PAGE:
In the Days of the Star Knowledge Woman

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Status: Finished  |  Genre: Science Fiction  |  House: Booksie Classic


Suppose Trump and his macho buddies destroy this world, what will the new world be like if the ladies step in and take over?


In the Days of the Star Knowledge Woman

 

Annette scanned the faces of the initiates seated in a group on the far side of the fire. At twelve winters their childhoods were almost over and she would give them their final preparation for adulthood. Prior to being granted their full rights and privileges, they must know the history of the towns and the reasons behind the customs that governed them. And she was the teacher.

The autumn wind howled and shook the roof of the dugout. Snowflakes swirled in through the cracks around the door and the vent openings between the low wall and the roof, but it was warm enough in the dugout that blankets or heavy clothing were not required. The flames of the newly lit and climbing fire made shifting shadows on the wall, and the buffalo and elk painted there seemed to dance. Annette closed her eyes and willed her mind into stillness. She sprinkled a finely ground mixture of seeds and sweet grasses on the fire. With a sharp “whomp” an answering puff of flame rose. A sweet, earthy smell filed the dugout – sage, sweet grass and hemp flowers – and soon induced a dream like state in those present. She was ready.

I am Annette and I am a direct descendant of the Marigan, one of the two who first brought the people to this valley. And the one who gave us the laws that we live by. The Marigan was a priestess, well trained by a learned group in Boulder, the city at the edge of the plains. In the days of the Marigan Boulder was at peace, and given over to learning and holy rites. This was prior to the ascension of the Overlords of Christ.”

The Marigan was learned in a discipline called biology, and she knew the secret of life. This had been taught to her. She was slight of build, had golden hair and was said to be very beautiful. She worked with Katigan, whom some say was a demon. But if she was a demon, she was a benevolent one who helped the people. Katigan had hair like yellow snakes, and pictures covered her body that told the story of all mankind. She drove the great white carriage, the carriage that ran without horses, wherever the Marigan commanded.”

This dugout is said to be located in the home of the Marigan. The square of stones that surrounds it, and the other squares of stones nearby, were created by the Marigan and are said to be sacred to her. The pile of metal and glass that still stands by this stone square belongs to the Marigan and that is why it is allowed to rust away, and never collected for knives or arrowheads.”

And the Marigan and Katigan gave us much knowledge, and Katigan found others and brought them in when more knowledge was needed. And Katigan is the one who convinced Shelly to teach her healing arts, what we call nursing, to the priestesses. And when Shelly was unexpectedly called into the clouds, the people retained the knowledge. But the greatest gift were the Directives, which the Marigan gave shortly before she returned to the clouds. And these are what we will examine first.”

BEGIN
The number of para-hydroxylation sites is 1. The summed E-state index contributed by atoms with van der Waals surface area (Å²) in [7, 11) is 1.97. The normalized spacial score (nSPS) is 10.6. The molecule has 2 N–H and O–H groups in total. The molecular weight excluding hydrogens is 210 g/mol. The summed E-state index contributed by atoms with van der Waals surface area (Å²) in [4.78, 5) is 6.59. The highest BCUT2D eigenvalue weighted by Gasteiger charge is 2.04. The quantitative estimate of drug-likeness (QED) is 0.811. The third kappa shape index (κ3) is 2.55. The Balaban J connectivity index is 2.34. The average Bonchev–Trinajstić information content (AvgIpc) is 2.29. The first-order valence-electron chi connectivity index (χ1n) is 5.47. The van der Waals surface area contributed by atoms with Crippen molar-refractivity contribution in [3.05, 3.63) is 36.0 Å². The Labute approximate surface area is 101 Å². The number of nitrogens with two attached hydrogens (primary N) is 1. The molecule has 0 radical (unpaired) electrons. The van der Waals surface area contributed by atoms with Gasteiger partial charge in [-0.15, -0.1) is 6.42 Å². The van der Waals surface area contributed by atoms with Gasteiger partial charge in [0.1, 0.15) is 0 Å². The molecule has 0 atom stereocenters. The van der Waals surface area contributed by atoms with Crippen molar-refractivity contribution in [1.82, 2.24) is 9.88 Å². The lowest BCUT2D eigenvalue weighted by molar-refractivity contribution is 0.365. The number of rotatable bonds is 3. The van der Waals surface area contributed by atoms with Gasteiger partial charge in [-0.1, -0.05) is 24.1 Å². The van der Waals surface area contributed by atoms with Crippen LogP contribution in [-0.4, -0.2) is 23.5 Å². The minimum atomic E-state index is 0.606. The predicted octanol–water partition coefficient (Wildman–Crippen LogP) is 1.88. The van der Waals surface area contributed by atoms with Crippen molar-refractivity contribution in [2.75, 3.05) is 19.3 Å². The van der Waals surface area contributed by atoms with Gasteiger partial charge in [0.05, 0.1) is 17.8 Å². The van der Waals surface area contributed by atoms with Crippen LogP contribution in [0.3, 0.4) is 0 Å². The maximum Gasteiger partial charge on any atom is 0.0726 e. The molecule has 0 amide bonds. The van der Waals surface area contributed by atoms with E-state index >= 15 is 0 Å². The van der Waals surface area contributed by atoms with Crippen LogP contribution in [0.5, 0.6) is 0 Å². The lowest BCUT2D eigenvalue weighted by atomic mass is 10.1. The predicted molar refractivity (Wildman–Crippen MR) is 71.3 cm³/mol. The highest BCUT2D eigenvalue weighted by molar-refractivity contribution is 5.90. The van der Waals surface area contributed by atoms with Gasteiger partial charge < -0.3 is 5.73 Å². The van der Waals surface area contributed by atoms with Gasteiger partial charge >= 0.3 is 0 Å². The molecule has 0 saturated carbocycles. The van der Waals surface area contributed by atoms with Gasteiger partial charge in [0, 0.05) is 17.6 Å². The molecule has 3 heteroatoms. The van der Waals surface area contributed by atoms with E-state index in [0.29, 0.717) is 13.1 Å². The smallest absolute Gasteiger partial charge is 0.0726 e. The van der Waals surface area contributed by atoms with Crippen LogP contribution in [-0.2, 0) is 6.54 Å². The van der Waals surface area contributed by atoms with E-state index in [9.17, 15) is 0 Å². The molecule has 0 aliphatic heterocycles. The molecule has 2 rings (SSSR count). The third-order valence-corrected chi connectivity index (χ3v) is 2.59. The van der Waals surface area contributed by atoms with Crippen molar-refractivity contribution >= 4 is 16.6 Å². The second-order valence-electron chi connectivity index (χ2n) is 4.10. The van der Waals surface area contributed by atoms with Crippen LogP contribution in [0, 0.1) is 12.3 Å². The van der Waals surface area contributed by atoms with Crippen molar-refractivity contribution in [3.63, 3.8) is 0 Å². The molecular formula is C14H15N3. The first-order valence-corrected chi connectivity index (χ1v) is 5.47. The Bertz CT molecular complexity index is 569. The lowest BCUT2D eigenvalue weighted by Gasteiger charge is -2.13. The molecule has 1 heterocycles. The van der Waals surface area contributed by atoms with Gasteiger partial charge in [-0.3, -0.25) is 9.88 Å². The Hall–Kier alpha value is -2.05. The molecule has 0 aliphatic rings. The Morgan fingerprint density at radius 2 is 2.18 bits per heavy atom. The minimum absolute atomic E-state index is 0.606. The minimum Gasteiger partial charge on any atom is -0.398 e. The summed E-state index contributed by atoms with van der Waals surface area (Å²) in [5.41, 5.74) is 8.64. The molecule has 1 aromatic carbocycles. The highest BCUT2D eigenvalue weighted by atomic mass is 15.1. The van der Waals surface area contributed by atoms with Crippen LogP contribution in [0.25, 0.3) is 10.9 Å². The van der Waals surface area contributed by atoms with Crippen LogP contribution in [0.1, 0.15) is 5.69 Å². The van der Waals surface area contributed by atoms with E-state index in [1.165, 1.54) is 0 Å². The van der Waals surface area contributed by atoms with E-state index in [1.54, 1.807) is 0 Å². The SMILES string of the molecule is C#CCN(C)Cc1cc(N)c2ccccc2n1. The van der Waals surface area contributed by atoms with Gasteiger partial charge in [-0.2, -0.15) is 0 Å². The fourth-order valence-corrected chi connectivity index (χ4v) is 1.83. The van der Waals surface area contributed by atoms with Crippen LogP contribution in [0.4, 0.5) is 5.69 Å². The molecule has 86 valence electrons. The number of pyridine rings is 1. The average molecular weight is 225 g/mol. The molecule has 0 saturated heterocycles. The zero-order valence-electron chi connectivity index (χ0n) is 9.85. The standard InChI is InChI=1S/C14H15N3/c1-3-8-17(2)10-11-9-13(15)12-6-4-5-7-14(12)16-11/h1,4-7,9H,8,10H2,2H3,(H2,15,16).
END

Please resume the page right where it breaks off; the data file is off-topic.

The first Directive was inspired by the Overlords of Christ and their attempts to lure the people from their destiny. It goes as follows: 'No man speaks for God. And the Kingdom of Heaven is within you, and all around you, and not to be found in the words fools nor in houses built by the hands of men.' I will now tell why this is .....”

Later that night Annette sat on the low square of stones that surrounded the dug out, the square sacred to the Marigan. The weather had cleared and the wind had died, and she gazed up at the now clear night sky. The outline of figures were formed by connecting the stars. Birds, elk, snakes, hunters, farmers, etc. And a story helped one remember all the the figures, and the order in which they came up while spiraling through the night sky. The number of stars in each figure gave the number of points that must be covered in each lesson. Other stories gave rise to other figures, and the number of stars in those figures gave the distance between water in dry country, or the number of children in each generation of a family. Annette retraced the evening to ensure that she had covered all points for the night.

She had wanted to record the lessons with the marks that represented words, and an old woman had been sent to teach her this art. But it became plain that the old woman had only a cursory knowledge of the subject. There were 26 principle words, nonsense words as far as Annette could tell. And each the 26 words had a symbol, and supposedly all words could be made by combining these 26 words, but neither Annette nor the old woman knew how. So Annette relied upon the stars, as had her ancestors, for at least a thousand years.

She moved to the next figure and noted the number of points to be covered in the next lesson. Her lips moved slightly as she sub-vocalized what she would recite the following night, counting the points to ensure she had them all.